C: 3D models / worlds
D: Technicians & Hardware making it possible
E: Creative people making good use of A,B,C and D
Ok, but how does it work? Probably you heard about bumpMaps and stuff, but maybe no idea what it really does. Let's just start with the very basics then. Remember Quake1 (1996)? That is one of the first (if not the first commercial) true 3D games, where the worlds were made of 3D polygon models, using textures to decorate the walls and objects... Or maybe It wasn’t the first 3D game actually. The Super Nintendo already had a couple of games using the Super FX chip, like Star Fox and Super Stunt FX. These games rendered flat (animated) pictures called "sprites", and simple 3D geometry shapes (triangles, cubes, floor-plane) with a certain color. The space ships for example were a bunch of gray and blue triangles, and an orange triangle as a booster. Not much detail of course, but some of those triangles even carried an image to give it some more detail. See the cockpit above.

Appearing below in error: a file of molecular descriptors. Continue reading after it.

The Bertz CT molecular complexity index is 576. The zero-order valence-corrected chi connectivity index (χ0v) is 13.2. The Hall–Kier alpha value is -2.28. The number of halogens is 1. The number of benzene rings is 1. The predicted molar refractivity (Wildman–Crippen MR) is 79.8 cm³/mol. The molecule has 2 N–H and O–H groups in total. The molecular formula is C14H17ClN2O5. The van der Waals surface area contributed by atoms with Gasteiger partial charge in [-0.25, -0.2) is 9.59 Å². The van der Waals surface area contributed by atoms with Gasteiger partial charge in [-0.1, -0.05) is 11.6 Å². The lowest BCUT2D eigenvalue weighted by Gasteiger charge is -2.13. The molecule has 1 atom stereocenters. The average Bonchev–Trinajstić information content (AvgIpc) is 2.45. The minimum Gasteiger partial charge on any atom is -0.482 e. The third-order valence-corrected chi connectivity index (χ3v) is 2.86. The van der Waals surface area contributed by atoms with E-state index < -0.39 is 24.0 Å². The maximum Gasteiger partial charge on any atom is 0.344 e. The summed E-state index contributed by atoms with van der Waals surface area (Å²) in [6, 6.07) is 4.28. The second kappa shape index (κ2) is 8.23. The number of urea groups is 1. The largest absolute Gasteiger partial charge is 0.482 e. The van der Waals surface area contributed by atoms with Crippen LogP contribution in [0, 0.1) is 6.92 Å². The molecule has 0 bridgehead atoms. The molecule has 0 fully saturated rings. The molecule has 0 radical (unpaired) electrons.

And also Doom, Hexen, Wolfenstein and Duke Nukem were sort of 3D (“2.5D”) of course. Although the technology used back then is way different than Quake1 used, which is still the footprint for nowadays games. The way how Wolftenstein actually looks more like how a raytracer works; each screen pixel (and the screens didn’t have much pixels back then fortunately) would fly away from the camera, and see where it would intersect a wall, floor or ceiling. Because of the limited CPU power, the collision detection had to be fast of course, and that explains the very simple level design. But what Wolftenstein also already did, was Texturing its walls. Depending on where the screen-ray intersected, the renderer would pick a pixel from the image applied on that wall.
Texturing in the 21 century